3) Transactions can be conducted quickly, no matter whether you send bitcoins to your neighbor, or to a business partner that is on the other side of the world. Generally, the longest time it takes for a Bitcoin purchase to be verified is about an hour instead of days for traditional money transfers.
There is also a lightning network in development that would make transactions even faster and cheaper.
1) Since Bitcoin is a completely new and non-governmental international currency, there is still a lot of uncertainty regarding its legal status. While bank deposits are often insured and protected by law, this type of protection doesn’t exist for bitcoins that you purchase.
2) Bitcoin is intangible. It cannot be touched or seen like gold. This is a reason why some people are wary about buying Bitcoin, as you can never “see” your purchase.
3) It has high volatility. Throughout its history, the price of Bitcoin has experienced dramatic climbs and falls. So no one knows for sure whether it will follow an upward trend or not. The volatility also makes it hard to conduct business with it since Bitcoin prices often vary 10% or more per day. In other words, buying bitcoins is not without risk.
How to buy Bitcoin
New Bitcoin buyers typically have three questions:
- How can I purchase Bitcoin?
- How should I store them?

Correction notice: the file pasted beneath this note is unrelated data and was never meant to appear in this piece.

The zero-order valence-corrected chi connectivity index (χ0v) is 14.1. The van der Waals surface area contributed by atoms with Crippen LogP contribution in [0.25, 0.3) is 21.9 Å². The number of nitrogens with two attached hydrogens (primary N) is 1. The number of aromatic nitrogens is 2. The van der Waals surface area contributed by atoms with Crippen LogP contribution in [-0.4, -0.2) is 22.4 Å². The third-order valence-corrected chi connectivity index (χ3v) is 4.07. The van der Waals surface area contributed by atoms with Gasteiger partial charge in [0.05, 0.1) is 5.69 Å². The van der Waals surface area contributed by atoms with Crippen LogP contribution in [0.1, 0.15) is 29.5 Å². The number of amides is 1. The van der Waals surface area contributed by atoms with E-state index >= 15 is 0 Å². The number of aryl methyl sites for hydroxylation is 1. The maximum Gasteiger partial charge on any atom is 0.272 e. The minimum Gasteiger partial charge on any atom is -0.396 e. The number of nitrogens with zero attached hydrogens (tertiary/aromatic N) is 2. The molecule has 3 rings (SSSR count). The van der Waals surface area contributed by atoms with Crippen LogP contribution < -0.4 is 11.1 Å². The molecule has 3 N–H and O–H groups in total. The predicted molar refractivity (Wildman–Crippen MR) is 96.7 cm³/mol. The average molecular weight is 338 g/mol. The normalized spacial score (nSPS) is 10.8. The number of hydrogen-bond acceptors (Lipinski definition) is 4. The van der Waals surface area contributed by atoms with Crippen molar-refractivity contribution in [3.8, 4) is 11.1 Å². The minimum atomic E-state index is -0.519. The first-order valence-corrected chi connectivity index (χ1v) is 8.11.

- How can I spend them?
If you want to purchase Bitcoin, the first thing you need to do is to create a wallet. A Bitcoin wallet is a special software program, where users store the private data necessary to manage their bitcoins and make bitcoin transactions. There are different types of wallets, but the most popular are custodial wallets (software that you download on your PC that store your private key locally), non-custodial wallets (software or services that store your private key), and hardware wallets (dedicated hardware that protects your private key and signs transactions).
Hardware wallets are generally accepted to be the most secure. Setting up a wallet with Trezor or Ledger is a Bitcoin security best practice. These hardware wallets give you full control over your cryptocurrencies. Electrum, a desktop wallet, is also a secure option. (You can even combine Electrum with Trezor and Ledger.)
These may be complicated for new users to set up, but they are the best option if you are storing large amounts of Bitcoin. You should also distribute your bitcoins over several wallets, so you don’t have all your eggs in one basket.
For extra security, you should consider using a ProtonMail encrypted email account for your Bitcoin wallet.
In order to purchase Bitcoin, you need an address. Your Bitcoin wallet will provide you with one. Your address is a set of randomly generated numbers and letters that you share with people you are sending bitcoins to or receiving bitcoins from.